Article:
Posts: 13,447 +132
In a nutshell: Panic’s quirky Playdate goes up for pre-order later this month, and based on feedback from some early previews, there’s a lot to like about the retro handheld. It’s an oddity for sure, but its limitations are precisely why the device is so charming. And the hand crank, that’s pretty neat, too.
Ars Technica’s Sam Machkovech has spent the last three weeks testing a “near-final” version of the Playdate. “I've yet to hand a Playdate to a friend without them remarking on how much they liked it,” Machkovech said. “And usually, that praise comes with a statement along the lines of "this thing is way better than it looks online.”
The Playdate is the polar opposite of Valve’s recently announced Steam Deck, or even Nintendo’s aging Switch. It’s a low-power device that lacks a color display. There also isn’t a touch screen, nor do you get Bluetooth connectivity (not yet, anyway, but Panic indicates that it is coming soon). Sorry, there’s no SD expansion card, either, so you’ll have to make do with the 4GB of internal storage.
Andrew Webster with The Verge described the Playdate as a Game Boy from a different dimension:
It stands out in a world of smartphones that are mostly black slabs. It’s also a square, measuring at 76 x 74mm, as opposed to the more common rectangle, and it’s only 9mm thick. Basically, it’s tiny. About half the front is taken up by a glossy 400 × 240 display, with a shiny D-pad and A and B buttons below, much like on an original Game Boy. There’s also a home / menu button on the top right corner, a lock button on the right shoulder, and a headphone jack and USB-C port on the bottom. A tiny, yet surprisingly loud, speaker runs down the right side of the display.
Polygon’s Chris Plante sees it quite similarly:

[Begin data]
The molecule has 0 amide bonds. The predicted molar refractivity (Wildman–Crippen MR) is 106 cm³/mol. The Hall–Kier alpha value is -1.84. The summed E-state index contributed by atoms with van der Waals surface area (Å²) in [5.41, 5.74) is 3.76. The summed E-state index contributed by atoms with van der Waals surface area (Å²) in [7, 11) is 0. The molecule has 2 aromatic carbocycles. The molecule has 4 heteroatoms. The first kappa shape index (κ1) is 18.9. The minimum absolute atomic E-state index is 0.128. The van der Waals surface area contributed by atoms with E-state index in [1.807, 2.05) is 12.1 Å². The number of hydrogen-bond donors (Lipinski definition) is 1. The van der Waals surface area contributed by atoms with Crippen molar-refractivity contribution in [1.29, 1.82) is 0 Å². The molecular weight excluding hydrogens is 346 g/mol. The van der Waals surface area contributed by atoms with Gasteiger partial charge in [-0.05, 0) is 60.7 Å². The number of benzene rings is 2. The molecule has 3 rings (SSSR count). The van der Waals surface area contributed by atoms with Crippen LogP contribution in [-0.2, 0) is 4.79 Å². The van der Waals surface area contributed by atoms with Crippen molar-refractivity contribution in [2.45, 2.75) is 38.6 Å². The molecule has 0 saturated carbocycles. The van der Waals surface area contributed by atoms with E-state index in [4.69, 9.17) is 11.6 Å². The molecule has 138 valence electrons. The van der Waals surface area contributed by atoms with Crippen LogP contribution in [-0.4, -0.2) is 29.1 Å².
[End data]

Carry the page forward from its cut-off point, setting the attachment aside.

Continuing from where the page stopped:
So no, this isn’t the future of video games, but it’s a promising historical revision of a world in which some of the world’s best game makers ignored the world of complex big-budget games and invested their time and talent into a smaller, cheaper, more accessible gizmo. Because despite what tech companies will tell you, great ideas aren’t inherently limited by raw computing power. They’re limited because they need an audience and a home. Maybe Playdate can provide both.
(Image credit Sam Machkovech)
Eurogamer's Chris Tapsell absolutely loved the Playdate's display:
What I didn't find as frustrating as others might, too, was the screen. Playdate sports a 400x240 1-bit display, and it's utterly gorgeous. The effects that developers have managed to get from it are quite stunning, all pointillist backgrounds and hazy wipes. It's pinprick sharp, and the blacks and gameboy silver-green-grey background just sings next to the lovely sweet yolk of the console itself. I adore it.
The Playdate will be available to pre-order starting July 29 priced at $179. It's one of four new handhelds due out this year alongside the OLED Nintendo Switch, the Steam Deck and the Analogue Pocket.